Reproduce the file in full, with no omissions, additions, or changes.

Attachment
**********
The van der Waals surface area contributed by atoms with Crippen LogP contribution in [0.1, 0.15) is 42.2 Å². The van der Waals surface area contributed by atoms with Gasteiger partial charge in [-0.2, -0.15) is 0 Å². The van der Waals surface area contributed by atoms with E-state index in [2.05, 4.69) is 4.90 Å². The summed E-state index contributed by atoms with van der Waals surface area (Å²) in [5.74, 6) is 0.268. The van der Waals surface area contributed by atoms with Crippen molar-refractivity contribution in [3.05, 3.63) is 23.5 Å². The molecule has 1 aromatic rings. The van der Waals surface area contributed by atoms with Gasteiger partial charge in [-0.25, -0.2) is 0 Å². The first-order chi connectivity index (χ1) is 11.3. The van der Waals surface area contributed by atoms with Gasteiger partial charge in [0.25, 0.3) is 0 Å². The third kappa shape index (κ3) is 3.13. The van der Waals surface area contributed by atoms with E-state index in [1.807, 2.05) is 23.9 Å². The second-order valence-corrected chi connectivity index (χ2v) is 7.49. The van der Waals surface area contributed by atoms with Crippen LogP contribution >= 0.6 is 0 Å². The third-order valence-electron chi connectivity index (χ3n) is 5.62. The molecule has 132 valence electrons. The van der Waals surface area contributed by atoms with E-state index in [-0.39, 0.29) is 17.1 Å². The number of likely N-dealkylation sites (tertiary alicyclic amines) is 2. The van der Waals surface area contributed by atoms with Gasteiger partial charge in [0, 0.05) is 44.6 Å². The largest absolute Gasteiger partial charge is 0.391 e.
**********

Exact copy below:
The van der Waals surface area contributed by atoms with Crippen LogP contribution in [0.1, 0.15) is 42.2 Å². The van der Waals surface area contributed by atoms with Gasteiger partial charge in [-0.2, -0.15) is 0 Å². The van der Waals surface area contributed by atoms with E-state index in [2.05, 4.69) is 4.90 Å². The summed E-state index contributed by atoms with van der Waals surface area (Å²) in [5.74, 6) is 0.268. The van der Waals surface area contributed by atoms with Crippen molar-refractivity contribution in [3.05, 3.63) is 23.5 Å². The molecule has 1 aromatic rings. The van der Waals surface area contributed by atoms with Gasteiger partial charge in [-0.25, -0.2) is 0 Å². The first-order chi connectivity index (χ1) is 11.3. The van der Waals surface area contributed by atoms with Gasteiger partial charge in [0.25, 0.3) is 0 Å². The third kappa shape index (κ3) is 3.13. The van der Waals surface area contributed by atoms with E-state index in [1.807, 2.05) is 23.9 Å². The second-order valence-corrected chi connectivity index (χ2v) is 7.49. The van der Waals surface area contributed by atoms with Crippen LogP contribution >= 0.6 is 0 Å². The third-order valence-electron chi connectivity index (χ3n) is 5.62. The molecule has 132 valence electrons. The van der Waals surface area contributed by atoms with E-state index in [-0.39, 0.29) is 17.1 Å². The number of likely N-dealkylation sites (tertiary alicyclic amines) is 2. The van der Waals surface area contributed by atoms with Gasteiger partial charge in [0, 0.05) is 44.6 Å². The largest absolute Gasteiger partial charge is 0.391 e.